Back in the benighted 1990s, one of Chris Rock’s signature routines was a bit on why O.J. Simpson might have killed his ex-wife:
So, you gotta think about O.J.’s situation: $25,000 a month [in alimony], another guy driving around in his car, f—ing his wife, in a house he’s still paying for.
Now, I’m not saying he shoulda killed her . . .
. . . but I understand!
On Thursday night, I was reminded of that bit as I interviewed 13 Obama-to-Trump voters in two Michigan regions: suburban Detroit and Saginaw. Our timing was impeccable. Federal authorities had announced a few hours earlier that they’d filed charges against six men for attempting to kidnap Governor Gretchen Whitmer.
What did her constituents think of this dramatic news? Here are a couple of responses:
- “She’s basically been running our state like a dictator. She’s been breaking all the laws of our state constitution. So, honestly, I’m not really surprised to hear that there was any kind of plot, or anything hatched against her.”
- “Most of the people here in Michigan are fed up with Whitmer. It’s all about her. It’s all about politics. She doesn’t care about the businesses; she doesn’t care about Michigan. And I don’t want anybody to get kidnapped. Don’t get me wrong. But I think people are truly fed up, and we just . . . don’t know where to turn.”
They weren’t saying these guys shoulda kidnapped her . . . but they understand!
There seems to be a lot of this kind of thinking going around. In recent weeks, I’ve heard things from focus groups that I never imagined would bubble up in normal conversation.
On September 30, several Obama-to-Trump voters in Ohio offered a litany of conspiracy theories tied to: the “scam-demic”—meaning the exaggerated severity of the pandemic; Joe Biden’s apparent ability to read hidden messages during the debate using secret-agent style contact lenses; and widespread pedophilia in Hollywood. These are not topics I asked about. The voters brought them up on their own.
Curious how far and wide the Qanon-related Hollywood conspiracy has spread, I specifically asked about it at my next focus group on October 8. Ten of the 13 Michigan respondents had not only heard about it, but said that they thought it was true.
When I asked why they believed the conspiracy theory was true, here is some of the evidence they offered:
- “Corey Feldman came out and tried talking about it, but they’re hushing him.”
- “I’ve watched a couple documentaries on it, one by Corey Feldman. I mean . . . it seems like it [fits] with the direction that the state’s going now that they’ve lowered the consensual age to 14. That’s crazy; that’s crazy. I don’t even understand how California can do that and still have any kind of morality.”
- “Movie mogul people seem to be attracted to younger girls that are just outside their range, but perfect for arm-candy and other things.”
- “I worked with a lady for a year at Speedway here by my house, and back in the ’70s she was one of the girls, she was 15, 16, [and] would go to parties there [in Hollywood], do coke, have sex, trying to get a career . . . The house looks fine and everything [from the outside]; they’d open the door, and it was just a whole different scene. Directors, all of them, would be involved.”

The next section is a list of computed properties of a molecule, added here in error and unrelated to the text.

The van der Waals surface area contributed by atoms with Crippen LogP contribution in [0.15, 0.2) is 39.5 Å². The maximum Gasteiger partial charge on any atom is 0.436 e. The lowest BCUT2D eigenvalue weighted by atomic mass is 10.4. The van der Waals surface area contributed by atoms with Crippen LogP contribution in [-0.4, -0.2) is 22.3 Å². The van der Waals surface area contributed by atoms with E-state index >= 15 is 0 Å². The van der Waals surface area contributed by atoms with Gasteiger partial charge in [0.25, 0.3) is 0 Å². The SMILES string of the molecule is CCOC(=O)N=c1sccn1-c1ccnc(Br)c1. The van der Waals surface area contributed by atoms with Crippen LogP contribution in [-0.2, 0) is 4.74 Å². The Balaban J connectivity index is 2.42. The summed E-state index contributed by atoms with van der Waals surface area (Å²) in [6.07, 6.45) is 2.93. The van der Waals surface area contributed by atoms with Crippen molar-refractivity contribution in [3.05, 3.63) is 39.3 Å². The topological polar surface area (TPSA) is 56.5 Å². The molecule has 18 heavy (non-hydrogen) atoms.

But Hollywood pedophilia wasn’t the only conspiracy on tap. Another Michigander accused unspecified actors of supplying rioters with weapons:
- “We know that people have planted bricks in cities, you know, pallets of bricks in cities. None of that has been, you know, really talked about in the media. . . . I’m not entirely sure if it’s right-wing groups or left-wing groups, or both. I’m not really clear on that.”
And then there’s the subject of vaccines. One respondent said something odd about vaccine development being purposefully slow. I asked, “Are you saying to me that scientists are deliberately slowing the process of getting vaccines to the public?”
His reply: “Yes. I believe that 100 percent. I believe that there’s a cure for cancer out there. And the reason there’s not [a cure right now] is because, just think of all the billions of dollars in funding that they would lose.”
Humans have a seemingly unlimited capacity to hear what they want to hear, and ignore what’s uncomfortable, even when true. But most of the time, reality eventually finds a way to break through.
In the last chapter of his Memoirs, Ulysses S. Grant recounted how civilians in Georgia and the Carolinas—who throughout most of the Civil War had not felt the direct wrath of Union armies—were fed a steady diet of newspaper stories about fictitious Confederate successes. These people believed them.
Even during this march of Sherman’s, the newspapers in his front were proclaiming daily that his army was nothing better than a mob of men who were frightened out of their wits and hastening, panic-stricken, to try to get under the cover of our navy for protection against the Southern people. As the [Union] army was seen marching on triumphantly, however, the minds of the people became disabused and they saw the true state of affairs. In turn they became disheartened, and would have been glad to submit without compromise.
But of course, that was before Facebook.